By Adam Atlas
Attorney at Law
Have you thought about placing each of your ISO acquiring relationships in a separate company? If you are a merchant level salesperson (MLS) working with a number of ISOs, the case for separate incorporations is not as strong. If, however, you are an ISO registered with more than one acquiring organization, the arguments are more compelling.
Following are six reasons why you should put each registration in a separate corporate entity.
Suppose Company A has two ISO deals, one with Processor A and one with Processor B. If the Processor A relationship results in a $500,000 liability to the ISO, Company A's relationship with Processor B will likely suffer, if only because revenues from that relationship may be soaked up by Company A's liabilities under its relationship with Processor A.
An ISO should never allow one processor relationship to interfere with other processor deals. Placing each processor deal with a separate company provides the ISO protection for each relationship from the potential liabilities of the other processor relationships.
Processors usually want to be informed of other processor relationships an ISO may have, whether they be direct or indirect.
Divulging that information may, however, have the down side of the processor wanting to seek guarantees from the other businesses for the ISO's obligations to said processor. However, such guarantees are not always required and will ultimately be a matter of negotiation with the processor requesting them.
The ability to create a kind of silo for each processor relationship is the strongest rationale for having each processor relationship in a separate company. All of the other arguments I present herein are of lesser importance.
If an ISO sells for Processor A and Processor B, moments of confusion over branding, customer service and marketing will inevitably arise. This can lead the ISO to inadvertently breach card company rules and incur considerable fines.
For example, if MLSs fail to properly identify themselves with the name of the registered entity for which they are selling, they can incur fines of $50,000. Placing each ISO relationship in a separate company will lessen the likelihood of this happening in two ways:
Even if you decide to have all your processor relationships in one company, it is a good idea to have agents isolated within each of your processor sales channels. For example, an ISO that has relationships with Processor A and Processor B may have five MLSs selling in each processor channel, but none of them selling for both Processor A and Processor B.
Keeping MLSs in dedicated sales channels will considerably decrease the chances of branding rule violations. For agents, selling merchant accounts involves significant back-and-forth communication with both merchants and acquiring banks. It is always helpful to decrease the opportunities for errors in those exchanges.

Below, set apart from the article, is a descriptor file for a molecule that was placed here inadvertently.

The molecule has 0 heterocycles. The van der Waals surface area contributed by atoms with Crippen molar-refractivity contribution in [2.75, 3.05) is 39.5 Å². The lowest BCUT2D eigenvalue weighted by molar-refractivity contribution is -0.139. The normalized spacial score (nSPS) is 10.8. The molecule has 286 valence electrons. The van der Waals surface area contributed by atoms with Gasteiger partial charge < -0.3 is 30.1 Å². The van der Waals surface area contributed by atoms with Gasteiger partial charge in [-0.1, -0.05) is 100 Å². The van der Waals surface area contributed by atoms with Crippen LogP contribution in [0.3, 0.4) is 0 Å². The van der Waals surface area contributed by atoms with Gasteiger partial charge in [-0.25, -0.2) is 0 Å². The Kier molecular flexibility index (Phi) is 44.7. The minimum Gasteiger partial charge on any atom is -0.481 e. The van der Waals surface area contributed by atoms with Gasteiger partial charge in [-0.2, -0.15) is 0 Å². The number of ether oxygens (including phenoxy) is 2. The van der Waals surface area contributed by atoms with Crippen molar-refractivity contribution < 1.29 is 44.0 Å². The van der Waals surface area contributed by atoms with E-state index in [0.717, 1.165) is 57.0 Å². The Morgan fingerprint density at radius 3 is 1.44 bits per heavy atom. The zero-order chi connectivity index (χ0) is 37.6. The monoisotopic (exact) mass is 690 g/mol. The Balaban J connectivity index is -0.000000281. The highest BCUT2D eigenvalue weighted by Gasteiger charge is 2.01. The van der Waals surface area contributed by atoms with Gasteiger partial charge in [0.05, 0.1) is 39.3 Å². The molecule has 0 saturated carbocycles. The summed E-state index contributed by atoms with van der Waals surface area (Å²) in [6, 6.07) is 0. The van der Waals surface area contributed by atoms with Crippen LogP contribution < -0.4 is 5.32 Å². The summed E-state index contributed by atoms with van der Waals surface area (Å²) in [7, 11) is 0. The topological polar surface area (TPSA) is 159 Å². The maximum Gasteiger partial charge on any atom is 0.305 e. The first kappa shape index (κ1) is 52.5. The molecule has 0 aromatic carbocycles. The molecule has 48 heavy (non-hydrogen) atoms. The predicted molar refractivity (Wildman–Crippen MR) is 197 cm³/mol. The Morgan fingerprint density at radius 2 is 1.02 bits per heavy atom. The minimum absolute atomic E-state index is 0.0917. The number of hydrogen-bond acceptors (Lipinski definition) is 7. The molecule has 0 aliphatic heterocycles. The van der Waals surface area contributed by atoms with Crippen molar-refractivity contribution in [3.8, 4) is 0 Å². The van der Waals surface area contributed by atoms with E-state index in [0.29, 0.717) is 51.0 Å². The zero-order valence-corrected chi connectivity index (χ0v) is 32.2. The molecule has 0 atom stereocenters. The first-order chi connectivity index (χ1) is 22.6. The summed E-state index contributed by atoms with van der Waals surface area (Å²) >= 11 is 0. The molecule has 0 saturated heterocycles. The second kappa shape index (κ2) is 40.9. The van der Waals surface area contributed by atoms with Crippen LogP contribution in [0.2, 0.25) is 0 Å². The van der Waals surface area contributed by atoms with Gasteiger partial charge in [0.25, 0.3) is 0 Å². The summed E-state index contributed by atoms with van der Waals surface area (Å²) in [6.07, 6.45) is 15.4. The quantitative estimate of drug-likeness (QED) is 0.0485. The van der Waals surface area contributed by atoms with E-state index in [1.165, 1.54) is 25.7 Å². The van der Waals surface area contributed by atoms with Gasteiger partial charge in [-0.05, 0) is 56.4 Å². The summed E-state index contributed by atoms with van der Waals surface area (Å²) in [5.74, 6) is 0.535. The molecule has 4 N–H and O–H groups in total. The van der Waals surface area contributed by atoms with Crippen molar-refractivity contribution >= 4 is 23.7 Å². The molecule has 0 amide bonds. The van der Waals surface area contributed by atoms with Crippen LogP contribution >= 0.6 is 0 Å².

Each processor has its own way of calculating residuals. I am not an expert in accounting, but I think it is easier for a company to deal with a single set of residual reports, agent reports and agent payments than it is to handle diverse sets of such reports.
It is also easier to determine the profitability of a given processor relationship, as compared with other processor relationships, if it is isolated within its own corporate entity with dedicated costs and expenses.
In addition, when your ISO relationships are each in different companies, you may be able to set up intercompany loans whereby the more profitable relationships are able to help finance the less profitable ones.
Having worked for many MLSs over the years, I have learned that they crave stability. An ISO that has a single brand, with a single and reliable compensation package, I think, will be more appealing to MLSs than an organization that requires agents to constantly figure out which channel is most profitable, thereby distracting them from their primary objective: to close new merchant accounts.
When it comes to portfolio sales, a buyer may be interested in purchasing not just a residual stream or a merchant portfolio, but also an entire company if it is exclusively dedicated to the residual stream or portfolio in question.
If your ISO relationships are segregated into distinct companies and a purchaser doesn't want to purchase your whole merchant portfolio, you may be able to sell one company to the buyer and retain the remainder of the portfolio in your other company.
This would avoid the complicated division and assignment of relationships from an ISO doing business with more than one processor. On the other hand, if a buyer wants to purchase all of your processor relationships, it is not much more difficult to sell them out of multiple companies than it is to sell them from one individual company.
Sometimes, a processor relationship goes sour, and if other processing relationships are handled by the same entity, the ISO owner may risk losing an entire portfolio developed over years with multiple partners.
When each processor relationship is isolated within a separate company, the owner has flexibility to wind down any individual processor relationship and cause only minimal interference with other relationships.
All incorporations and accounting matters should be done and planned with the counsel of your local corporate attorney and local accountant. Be sure to seek advice from an accountant who knows your municipal and state tax laws before committing to any particular structure for your ISO business.
In publishing The Green Sheet, neither the author nor the publisher is engaged in rendering legal, accounting or other professional services. If you require legal advice or other expert assistance, seek the services of a competent professional. For further information on this article, e-mail Adam Atlas, Attorney at Law, at firstname.lastname@example.org or call him at 514-842-0886
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